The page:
by John Balzar
Whether you are interested in long-distance
sled dog racing or simply enjoy a tension-filled adventure story with more than its share
of thrills and spills, you will enjoy this narrative. The book is filled with rugged
individuals, tough dogs and the extraordinary frigid landscape on the route from
Whitehorse, Yukon Territory, to Fairbanks, Alaska. Along the way are brief excursions into
issues of animal rights and sled dog racing, insiders and outsiders in the North, and much
more. But award-winning writer John Balzar never strays far from the meat of the book, the
demanding days on the Yukon Quest trail during the 1998 race.
The Mushers, the Characters
Looming large in the book are the mushers,
seen not only through their Quest trail experiences but also through pithy portraits of
their personal lives and thoughts, at least for those who were willing to talk with John.
Some did, some did not. Now in the year 2000, we can enjoy these portrayals from a fresh
perspective after the running of this years Quest.
Aliy Zirkle, the tough yet sensitve
woman musher. From our vantage point today, we know that competitive Aliy has
indeed become the first woman to win the Yukon Quest, demonstrating that women can win
this very tough race as well as the Iditarod. Her difficult experiences and decisions as a
Quest 1998 rookie reveal her grit and strength of personality, critical to her win in
Andre Nadeau, the outsider from
Quebec, running different dogs with a very different race strategy. Nadeau runs
large, enduring Siberian Huskies, allowing them to trot long distances with shorter rests.
In contrast, the many mushers driving Alaskan Huskies run their dogs at a faster pace, but
give them longer rest periods. How well does the Quebec musher do in the Quest, called the
toughest sled dog race in the world?
Bruce Lee, a seasoned musher
with an estimated 9,000 miles in his long- distance racing career, aiming for his first
Quest win. He and Nadeau play cat and mouse with their teams, trying to keep the other
worrying about the others race strategy, especially as the race nears its
conclusion. Lees experiences on Eagle Summit are at the heart of the books
adventures. Can he win?
Many more mushers fill the book, from Frank
Turner who has run every Quest, placed 3rd in the 2000 race and won in 1995 with the
fastest time ever recorded; Rick Mackey, a winner of both the Iditarod and the Yukon
Quest, son of champion musher Dick Mackey; Brenda Mackey, Ricks daughter; and
numerous others. A total of 38 teams enter the race, but 12 scratch, leaving 26 to finish
the demanding 1,000-mile trek across often fearsome terrain.
While he concentrates on telling others
stories, Balzars own experiences and views are threaded through the book, giving a
sense of authority to the narrators voice. He runs a segment of a trail with a team
of working huskies, discovering what life on the trail in the dangerously cold weather is
all about. And for the 1998 Quest he is the press liaison, trying to handle both the North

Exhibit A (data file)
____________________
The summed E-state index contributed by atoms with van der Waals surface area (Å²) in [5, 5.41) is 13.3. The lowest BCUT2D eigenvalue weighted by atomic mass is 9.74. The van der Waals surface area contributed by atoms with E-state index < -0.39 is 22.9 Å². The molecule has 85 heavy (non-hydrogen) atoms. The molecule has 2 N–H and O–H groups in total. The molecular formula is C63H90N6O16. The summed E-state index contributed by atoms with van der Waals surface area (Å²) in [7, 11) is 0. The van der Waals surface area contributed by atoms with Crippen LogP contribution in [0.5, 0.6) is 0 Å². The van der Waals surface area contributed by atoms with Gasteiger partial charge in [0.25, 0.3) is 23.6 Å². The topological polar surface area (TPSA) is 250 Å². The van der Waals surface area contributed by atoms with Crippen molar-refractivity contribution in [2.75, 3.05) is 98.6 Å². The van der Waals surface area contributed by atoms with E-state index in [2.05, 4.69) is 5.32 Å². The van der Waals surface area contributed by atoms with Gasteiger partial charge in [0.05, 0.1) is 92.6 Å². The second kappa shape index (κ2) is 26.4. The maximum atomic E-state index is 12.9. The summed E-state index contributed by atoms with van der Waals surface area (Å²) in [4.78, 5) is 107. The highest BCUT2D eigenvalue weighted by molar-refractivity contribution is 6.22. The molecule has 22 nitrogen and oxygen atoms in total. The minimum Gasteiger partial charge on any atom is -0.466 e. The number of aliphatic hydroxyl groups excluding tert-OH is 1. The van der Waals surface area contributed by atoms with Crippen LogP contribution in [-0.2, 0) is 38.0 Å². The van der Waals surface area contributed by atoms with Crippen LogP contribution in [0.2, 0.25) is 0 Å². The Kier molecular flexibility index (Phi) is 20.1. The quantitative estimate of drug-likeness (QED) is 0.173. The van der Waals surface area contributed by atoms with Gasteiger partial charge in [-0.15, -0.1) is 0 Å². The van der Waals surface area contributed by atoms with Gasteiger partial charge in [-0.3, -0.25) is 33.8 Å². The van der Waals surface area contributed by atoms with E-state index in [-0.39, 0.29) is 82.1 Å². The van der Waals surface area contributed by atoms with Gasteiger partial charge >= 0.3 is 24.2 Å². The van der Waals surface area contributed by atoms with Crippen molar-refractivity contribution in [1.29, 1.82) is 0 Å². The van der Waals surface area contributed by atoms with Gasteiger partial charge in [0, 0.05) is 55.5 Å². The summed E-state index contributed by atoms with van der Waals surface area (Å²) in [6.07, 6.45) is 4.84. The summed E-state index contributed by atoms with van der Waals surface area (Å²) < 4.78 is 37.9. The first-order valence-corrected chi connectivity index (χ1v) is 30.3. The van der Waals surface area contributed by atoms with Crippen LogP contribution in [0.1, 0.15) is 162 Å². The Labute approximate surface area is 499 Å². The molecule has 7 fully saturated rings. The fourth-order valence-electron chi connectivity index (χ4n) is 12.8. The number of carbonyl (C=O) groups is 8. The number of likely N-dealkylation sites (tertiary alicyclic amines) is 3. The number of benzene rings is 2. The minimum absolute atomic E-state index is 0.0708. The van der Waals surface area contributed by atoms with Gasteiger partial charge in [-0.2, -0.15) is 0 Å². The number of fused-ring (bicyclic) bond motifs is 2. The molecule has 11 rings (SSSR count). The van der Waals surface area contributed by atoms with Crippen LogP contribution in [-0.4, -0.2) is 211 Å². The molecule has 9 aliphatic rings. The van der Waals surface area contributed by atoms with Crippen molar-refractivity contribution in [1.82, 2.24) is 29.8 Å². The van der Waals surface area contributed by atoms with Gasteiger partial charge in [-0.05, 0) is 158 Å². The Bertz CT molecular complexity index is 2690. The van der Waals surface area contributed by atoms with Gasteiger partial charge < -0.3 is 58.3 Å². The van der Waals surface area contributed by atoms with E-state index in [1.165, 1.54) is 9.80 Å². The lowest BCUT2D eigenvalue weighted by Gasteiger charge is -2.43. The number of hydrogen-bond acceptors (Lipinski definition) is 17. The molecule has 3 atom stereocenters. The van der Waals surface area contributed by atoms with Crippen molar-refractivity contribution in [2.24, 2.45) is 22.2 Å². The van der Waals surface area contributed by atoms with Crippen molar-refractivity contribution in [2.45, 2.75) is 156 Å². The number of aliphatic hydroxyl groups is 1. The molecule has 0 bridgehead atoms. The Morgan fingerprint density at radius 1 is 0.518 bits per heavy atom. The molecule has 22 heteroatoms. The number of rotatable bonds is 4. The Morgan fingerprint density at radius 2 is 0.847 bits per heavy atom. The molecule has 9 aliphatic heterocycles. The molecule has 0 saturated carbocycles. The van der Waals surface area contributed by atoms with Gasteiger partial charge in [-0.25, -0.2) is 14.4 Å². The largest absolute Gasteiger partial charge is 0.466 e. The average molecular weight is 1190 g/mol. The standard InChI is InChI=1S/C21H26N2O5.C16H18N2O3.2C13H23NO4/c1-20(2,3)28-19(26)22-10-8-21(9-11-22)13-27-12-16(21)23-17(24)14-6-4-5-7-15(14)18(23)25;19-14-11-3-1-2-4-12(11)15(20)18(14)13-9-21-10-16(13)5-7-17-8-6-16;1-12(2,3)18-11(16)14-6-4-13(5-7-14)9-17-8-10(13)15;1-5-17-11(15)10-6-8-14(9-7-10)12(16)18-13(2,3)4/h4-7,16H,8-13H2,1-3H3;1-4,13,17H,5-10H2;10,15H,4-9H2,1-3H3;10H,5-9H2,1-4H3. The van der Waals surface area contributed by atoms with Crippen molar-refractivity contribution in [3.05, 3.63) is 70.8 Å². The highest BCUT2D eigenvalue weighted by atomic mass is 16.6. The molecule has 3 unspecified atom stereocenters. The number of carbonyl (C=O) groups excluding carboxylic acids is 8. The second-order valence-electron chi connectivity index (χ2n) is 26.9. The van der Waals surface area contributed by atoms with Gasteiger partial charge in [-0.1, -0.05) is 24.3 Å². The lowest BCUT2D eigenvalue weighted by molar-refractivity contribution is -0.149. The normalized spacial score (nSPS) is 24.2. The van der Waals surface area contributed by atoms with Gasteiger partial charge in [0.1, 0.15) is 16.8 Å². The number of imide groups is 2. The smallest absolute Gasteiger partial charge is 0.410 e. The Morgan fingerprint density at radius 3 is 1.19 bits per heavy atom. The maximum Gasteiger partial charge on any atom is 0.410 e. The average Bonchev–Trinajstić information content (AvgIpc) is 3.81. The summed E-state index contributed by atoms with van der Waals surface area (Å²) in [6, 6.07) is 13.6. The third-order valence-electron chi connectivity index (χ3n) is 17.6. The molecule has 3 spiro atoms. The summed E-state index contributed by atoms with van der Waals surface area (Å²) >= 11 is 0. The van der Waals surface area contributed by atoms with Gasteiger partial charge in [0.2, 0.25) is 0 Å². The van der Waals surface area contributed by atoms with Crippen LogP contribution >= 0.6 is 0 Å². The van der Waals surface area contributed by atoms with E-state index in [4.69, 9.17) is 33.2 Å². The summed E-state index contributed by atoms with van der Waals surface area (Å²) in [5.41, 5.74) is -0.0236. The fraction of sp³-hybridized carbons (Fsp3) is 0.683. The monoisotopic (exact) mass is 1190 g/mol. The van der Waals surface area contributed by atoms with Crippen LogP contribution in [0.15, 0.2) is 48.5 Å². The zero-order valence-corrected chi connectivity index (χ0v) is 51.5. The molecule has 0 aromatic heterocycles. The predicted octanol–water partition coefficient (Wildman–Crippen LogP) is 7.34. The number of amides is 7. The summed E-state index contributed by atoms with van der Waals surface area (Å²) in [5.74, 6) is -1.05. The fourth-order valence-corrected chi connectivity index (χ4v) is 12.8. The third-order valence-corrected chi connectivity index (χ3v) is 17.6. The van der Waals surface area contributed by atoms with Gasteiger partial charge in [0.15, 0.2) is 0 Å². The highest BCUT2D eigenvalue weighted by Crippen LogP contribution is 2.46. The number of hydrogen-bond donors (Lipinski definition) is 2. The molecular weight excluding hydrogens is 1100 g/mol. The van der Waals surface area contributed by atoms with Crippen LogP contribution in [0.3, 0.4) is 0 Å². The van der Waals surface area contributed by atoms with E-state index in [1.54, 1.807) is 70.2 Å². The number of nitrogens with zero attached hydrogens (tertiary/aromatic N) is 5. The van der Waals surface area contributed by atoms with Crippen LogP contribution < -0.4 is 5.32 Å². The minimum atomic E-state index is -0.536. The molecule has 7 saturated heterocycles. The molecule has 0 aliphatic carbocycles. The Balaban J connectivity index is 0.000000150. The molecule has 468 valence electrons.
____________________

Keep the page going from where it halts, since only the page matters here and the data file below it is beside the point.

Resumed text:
American press and reporters from Germany, there because Fulda, a German tire
manufacturer, is a sponsor. His role as a Quest volunteer gives him access to mushers and
dogs that another reporter would never have had. Another thread in the story.
In many ways, the wilderness North is a
character unto itself in the book, vibrant and powerful both in its beauty and its endless
ability to humble humans who would lives and travel there. Balzars skill in painting
word pictures is a key to the books success, its ability to transport readers onto
the Quest trail and into the hearts and minds of the books characters. This is
"a porcelain world, white and hard. It is winter in the subarctic, season of ice,
storm, and darkness, a shadowland where most of the day is night, where vast arcs of the
aurora borealis flame green and pink overhead, where the snow underfoot is so cyrstalline
hard it rubs like sandpaper...." [Yukon Alone, page 4].
And of course the dogs. Their personalities,
their needs and care, their bonds with the mushers, their psychological responses to the
demands of the race are central to the tale. We glimpse the dogs experiences through
Paleface, a leader on John Balzars own team; Aliy Zirkles Prince; Thomas
Tetzs Nigel; and Bruce Lees Clovis, among others. We wish we might have gotten
to know some of Andre Nadeaus Siberian Huskies, a team of tough, remarkable
Published by Henry Holt and Company in late
1999, Yukon Alone takes readers to a land few will ever see in person. And, in a sense,
back in time as well. Distance sled dog racing is a sport created from the patterns of
work accomplished by men and dogs a century and more ago. No matter the improvements in
todays sledding and wilderness camping equipment, the Quest mushers and dogs work at
a pace of another era. That reality is central to the book.
Yukon Alone is not a book for the prissy.
Authentic language and description give the book a sharp realism that will not appeal to
everyone. The book is not for the faint of heart either. Episodes both on the trail and in
the air, traveling by Super Cub airplane, are enough to make your heart stop. But if you
love dogs, competitive sports and the great outdoors, Yukon Alone is must reading.
Review by Barbara B. Petura,
Member, Dog Writers Association of America